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Timers/counters (a.k.a Runtime watches) is a plugin that defined a convention based on structured logging for communicating some performance metrics. It depends on probes spread over the code of interest, but the probes themselves don’t depend on the plugin.

How to ensure acceptable performance?

First, the code needs to have probes coded in, so it reports times taken for interesting parts of processing. Then users can see reported times in the runtime watches window as soon as each measured action finishes (if they have the plugin installed). The probes can also be used from inside a test by registering a special handler for the TIMER logger and using it for collecting the times. Such a test would heavily depend on the configuration and the load of the testing machine, though, so it is not recommended except for properly controlled environment (automated daily tests).

How to fight against memory leaks?

Again, proper object reference probes needs to be in place first so users can potentially see the accumulating objects in the runtime watches window. Then the NbTestCase can be extended to intercept object reference logging messages and collect weak references to the reported objects. At the end of each test, the assertGC can be called for each reference to verify the objects were freed correctly. Of course not every test would want this functionality, so each test would need to indicate this need and maybe somehow provide a filter of objects to consider (e.g. not tracking Projects, only Documents).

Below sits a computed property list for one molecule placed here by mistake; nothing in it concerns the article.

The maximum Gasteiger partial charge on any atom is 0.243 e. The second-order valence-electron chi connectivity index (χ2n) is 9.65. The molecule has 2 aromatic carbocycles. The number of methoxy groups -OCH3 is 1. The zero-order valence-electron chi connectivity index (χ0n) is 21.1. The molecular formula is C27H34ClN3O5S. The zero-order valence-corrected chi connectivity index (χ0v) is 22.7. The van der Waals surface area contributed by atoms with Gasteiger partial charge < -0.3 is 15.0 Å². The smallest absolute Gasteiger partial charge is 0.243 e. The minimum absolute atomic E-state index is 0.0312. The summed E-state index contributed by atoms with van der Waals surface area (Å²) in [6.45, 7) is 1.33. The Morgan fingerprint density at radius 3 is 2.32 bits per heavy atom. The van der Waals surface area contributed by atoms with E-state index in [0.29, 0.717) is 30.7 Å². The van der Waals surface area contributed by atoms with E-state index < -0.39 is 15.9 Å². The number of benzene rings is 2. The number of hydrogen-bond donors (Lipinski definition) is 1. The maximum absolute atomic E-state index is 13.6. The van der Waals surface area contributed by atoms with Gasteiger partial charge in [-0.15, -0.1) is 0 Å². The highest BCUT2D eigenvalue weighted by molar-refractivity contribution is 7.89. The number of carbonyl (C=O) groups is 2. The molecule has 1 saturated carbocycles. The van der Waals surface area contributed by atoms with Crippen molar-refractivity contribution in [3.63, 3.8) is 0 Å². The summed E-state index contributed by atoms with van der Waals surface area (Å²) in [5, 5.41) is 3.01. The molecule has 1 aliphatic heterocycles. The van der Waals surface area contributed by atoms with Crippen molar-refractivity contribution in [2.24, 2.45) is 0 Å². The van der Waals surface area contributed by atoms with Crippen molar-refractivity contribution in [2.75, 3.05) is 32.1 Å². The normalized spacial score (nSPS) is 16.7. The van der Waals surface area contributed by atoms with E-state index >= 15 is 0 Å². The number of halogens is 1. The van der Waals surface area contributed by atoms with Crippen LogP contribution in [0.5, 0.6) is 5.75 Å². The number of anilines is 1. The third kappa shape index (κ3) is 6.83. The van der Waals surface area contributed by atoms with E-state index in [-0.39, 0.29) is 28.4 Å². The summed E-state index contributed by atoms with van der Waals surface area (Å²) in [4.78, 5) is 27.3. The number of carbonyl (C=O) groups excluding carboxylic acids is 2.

There are two kinds of probes supported currently, but more kinds can be defined, if necessary. Each probe reports some information keyed by (usually) two keys that form a hierarchy. The primary key is usually a FileObject (but can be any type), while the second is always a String message.

The probe kinds are:

integer value (count, time)

allows a number (time to perform an operation, number of objects processed during the operation) to be reported with a message and a key. The typical use case would be:

long time = System.currentTimeMillis();
int count = parseEverything();
time = System.currentTimeMillis() - time;
Logger timer = Logger.getLogger("TIMER");
timer.log(Level.FINE, "Parsed objects",new Object[] {myFileObject, count});
timer.log(Level.FINE, "Parsed in [[Ms | ms]]",new Object[] {myFileObject, time});

or some simplification (log only time, only count, less local variables).

object reference

allows tracking a life cycle of passed object. This is useful if you need to check number of created objects of given kind in given context. The probe would typically end up in the constructor of the object, like:

SyntaxElement(FileObect fo) {
    this.fo = fo;
    Logger.getLogger("TIMER").log(Level.FINE, "SyntaxElements",new Object[] {fo, this});

There is also a simplified way of logging common IDE-wide instaces without the primary key:

Logger.getLogger("TIMER").log(Level.FINE, "Project:", p);

Runtime Watches Window

Having the probes in your code, you can always inspect their results in the Runtime Watches window. The window can be shown by clicking on the "Run-time Watches" button in the Memory toolbar (next to the memory meter).

You can see registered objects for given keys (usually files) and number of instances. You can invoke Find References to see how the instances are held in memory.


Writing Automated Tests

It is easy to enhance existing functional tests with checkpoints asserting that all probes of a kind has been released. See FitnessMemoryLeaks.

The content in this page was kindly donated by Oracle Corp. to the Apache Software Foundation.

This page was exported from http://wiki.netbeans.org/FitnessViaTimersCounter , that was last modified by NetBeans user Tpavek on 2010-02-18T17:46:48Z.

This document was automatically converted to the AsciiDoc format on 2020-03-12, and needs to be reviewed.